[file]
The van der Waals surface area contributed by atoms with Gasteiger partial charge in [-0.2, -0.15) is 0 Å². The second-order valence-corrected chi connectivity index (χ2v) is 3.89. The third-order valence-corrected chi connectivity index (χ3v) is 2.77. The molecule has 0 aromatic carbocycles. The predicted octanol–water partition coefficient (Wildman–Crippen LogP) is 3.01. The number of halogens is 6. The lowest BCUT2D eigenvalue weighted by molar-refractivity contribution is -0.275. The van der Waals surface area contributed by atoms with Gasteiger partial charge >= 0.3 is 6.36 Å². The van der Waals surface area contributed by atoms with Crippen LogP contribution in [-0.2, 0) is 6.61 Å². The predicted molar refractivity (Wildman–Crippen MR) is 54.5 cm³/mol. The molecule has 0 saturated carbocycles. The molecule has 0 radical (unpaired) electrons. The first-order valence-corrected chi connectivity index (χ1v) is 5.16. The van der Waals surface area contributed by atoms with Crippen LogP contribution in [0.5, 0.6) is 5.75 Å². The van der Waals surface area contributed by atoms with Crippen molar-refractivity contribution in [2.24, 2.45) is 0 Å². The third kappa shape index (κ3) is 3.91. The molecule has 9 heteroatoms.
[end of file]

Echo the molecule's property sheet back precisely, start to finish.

The van der Waals surface area contributed by atoms with Gasteiger partial charge in [-0.2, -0.15) is 0 Å². The second-order valence-corrected chi connectivity index (χ2v) is 3.89. The third-order valence-corrected chi connectivity index (χ3v) is 2.77. The molecule has 0 aromatic carbocycles. The predicted octanol–water partition coefficient (Wildman–Crippen LogP) is 3.01. The number of halogens is 6. The lowest BCUT2D eigenvalue weighted by molar-refractivity contribution is -0.275. The van der Waals surface area contributed by atoms with Gasteiger partial charge >= 0.3 is 6.36 Å². The van der Waals surface area contributed by atoms with Crippen LogP contribution in [-0.2, 0) is 6.61 Å². The predicted molar refractivity (Wildman–Crippen MR) is 54.5 cm³/mol. The molecule has 0 saturated carbocycles. The molecule has 0 radical (unpaired) electrons. The first-order valence-corrected chi connectivity index (χ1v) is 5.16. The van der Waals surface area contributed by atoms with Crippen LogP contribution in [0.5, 0.6) is 5.75 Å². The van der Waals surface area contributed by atoms with Crippen molar-refractivity contribution in [2.24, 2.45) is 0 Å². The third kappa shape index (κ3) is 3.91. The molecule has 9 heteroatoms.